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Coordinated Control Methods Vanquish Apple & Pear Pest

By Linda McElreath
November 26, 2001

It took time for apple and pear growers in the northwestern United States to buy into the concept of areawide pest control. But when all was said and done, Agricultural Research Service entomologist Carrol O. Calkins--with help from many quarters, including state university scientists, ARS scientists and private sector partners--demonstrated that growers could band together across large areas to curb the codling moth, with reduced use of chemical pesticides.

Without pesticides or other controls, the codling moth alone could destroy up to 80 percent of the region's apple crop and half of its pears. So Calkins, as the program coordinator, decided to bring to bear everything known about monitoring the moth and curbing its spread by nonchemical means.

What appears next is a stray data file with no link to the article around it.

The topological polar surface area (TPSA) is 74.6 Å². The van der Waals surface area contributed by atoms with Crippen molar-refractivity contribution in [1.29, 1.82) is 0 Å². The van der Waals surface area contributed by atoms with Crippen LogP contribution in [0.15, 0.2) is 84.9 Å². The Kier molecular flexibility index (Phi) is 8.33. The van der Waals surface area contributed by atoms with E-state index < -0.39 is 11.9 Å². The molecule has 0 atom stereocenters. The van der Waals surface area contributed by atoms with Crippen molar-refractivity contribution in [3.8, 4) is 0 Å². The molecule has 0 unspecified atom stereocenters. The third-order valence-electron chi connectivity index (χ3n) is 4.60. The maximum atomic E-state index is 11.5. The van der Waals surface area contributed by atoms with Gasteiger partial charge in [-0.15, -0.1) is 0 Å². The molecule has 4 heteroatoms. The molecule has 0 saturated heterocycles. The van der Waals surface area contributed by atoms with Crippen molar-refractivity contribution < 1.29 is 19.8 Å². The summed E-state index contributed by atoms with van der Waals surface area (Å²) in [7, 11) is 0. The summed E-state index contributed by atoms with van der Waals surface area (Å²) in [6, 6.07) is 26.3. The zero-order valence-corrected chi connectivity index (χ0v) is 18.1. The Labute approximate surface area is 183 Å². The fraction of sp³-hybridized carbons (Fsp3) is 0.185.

Calkins convinced 68 growers to try mating disruption in their orchards. In 1994, they began with 3,000 acres at five sites in Washington, Oregon and California. To reduce pesticide use, they adopted classic integrated pest management (IPM) techniques including release of pheromones to confuse moths in search of mates and, at one site, release of sterile males to prevent fertilization of females.

Today, Northwest orchardists have reduced their pesticide applications by about 80 percent. This has led to new knowledge of secondary insect pests and the natural parasites and predators that can help keep the pests in check if pesticide use is reduced.

Fruit on more than 120,000 acres of orchards in Washington, Oregon and California is now being grown under areawide IPM practices. And while ARS oversight has ended, a new university-led phase continues the innovative approach to crop protection. To read more about the five-year Codling Moth Areawide Suppression Program and its findings, see the November issue of Agricultural Research magazine.

ARS is the U.S. Department of Agriculture's chief scientific research agency. Calkins leads the agency's Yakima Agricultural Research Laboratory in Wapato, Wash.